There are many more examples of this situation that crop up all the time. I have come across it in debates with people about industrial action, about alternatives to capitalism, and many more. I want to finish though with an example that is playing out right now and is causing a great deal of tension within the left: the case of the rape allegations against Julian Assange.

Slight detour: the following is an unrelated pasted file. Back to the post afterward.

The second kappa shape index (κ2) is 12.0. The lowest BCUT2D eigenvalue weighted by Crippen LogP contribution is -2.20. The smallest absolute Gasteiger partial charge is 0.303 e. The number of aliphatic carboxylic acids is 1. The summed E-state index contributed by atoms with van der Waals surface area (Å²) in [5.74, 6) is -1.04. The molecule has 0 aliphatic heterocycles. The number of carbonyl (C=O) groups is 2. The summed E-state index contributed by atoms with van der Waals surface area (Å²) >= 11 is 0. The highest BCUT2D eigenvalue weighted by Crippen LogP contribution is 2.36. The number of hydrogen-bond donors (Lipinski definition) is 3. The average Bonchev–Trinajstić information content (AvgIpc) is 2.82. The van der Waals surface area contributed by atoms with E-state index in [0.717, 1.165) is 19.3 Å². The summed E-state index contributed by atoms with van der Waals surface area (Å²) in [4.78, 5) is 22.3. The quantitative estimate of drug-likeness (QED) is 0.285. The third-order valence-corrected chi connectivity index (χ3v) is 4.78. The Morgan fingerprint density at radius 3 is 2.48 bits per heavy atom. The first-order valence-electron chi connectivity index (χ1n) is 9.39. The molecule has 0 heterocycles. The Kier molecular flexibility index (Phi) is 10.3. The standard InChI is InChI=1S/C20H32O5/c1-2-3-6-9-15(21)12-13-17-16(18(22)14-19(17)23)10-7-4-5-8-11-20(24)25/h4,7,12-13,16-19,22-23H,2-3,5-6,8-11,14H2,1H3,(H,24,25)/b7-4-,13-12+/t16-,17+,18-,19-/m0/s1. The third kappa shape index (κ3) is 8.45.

History has shown, including quite recent history, that governments are willing to smear their opponents with allegations of sexual misconduct. Given this, it was no huge surprise when allegations of rape against Julian Assange surfaced after the release of documents embarassing to several governments. On the face of it, it would seem as though this was a prime case for ignoring these allegations. However, there is a problem: there is a huge problem with the downplaying or denial or accusations of rape. And indeed, many articles arguing we should ignore these rape allegations have been of a decidedly misogynist character. The response of some (not all) feminists against such articles is then quite reasonable, but unfortunately I feel misses an important point about the way smears work: mud sticks. Consider, as above, our options on taking a stand in favour of or against Assange. If we take a stand in favour of him, we support those who would release important documents that reveal the way governments behave in secret, but we risk supporting someone who may be a rapist. If we take a stand against him, we show that the left will not stand by those who attempt to take on those in power, we let those in power disarm us by accusing us of rape. Yes, of course it’s the case that he might have done it, but there is no neutral stance here: not supporting him is equivalent to saying that you will not stand by anyone if they are attacked by governments in this way. And that’s true even if turns out he did it. Let’s take the logic a step further: what happens if we support him, and it turns out he did it? Our supporting him is a form of political support. The case against him is a legal one, and will hopefully proceed based on the quality of the evidence, regardless of our political support of him. If he did it, and the evidence is sufficient, he’ll be found guilty. We’ll feel bad for supporting him, but in terms of justice no harm will have been done. On the other hand, if we don’t support him, even if he is subsequently shown to be innocent, the damage will have been done.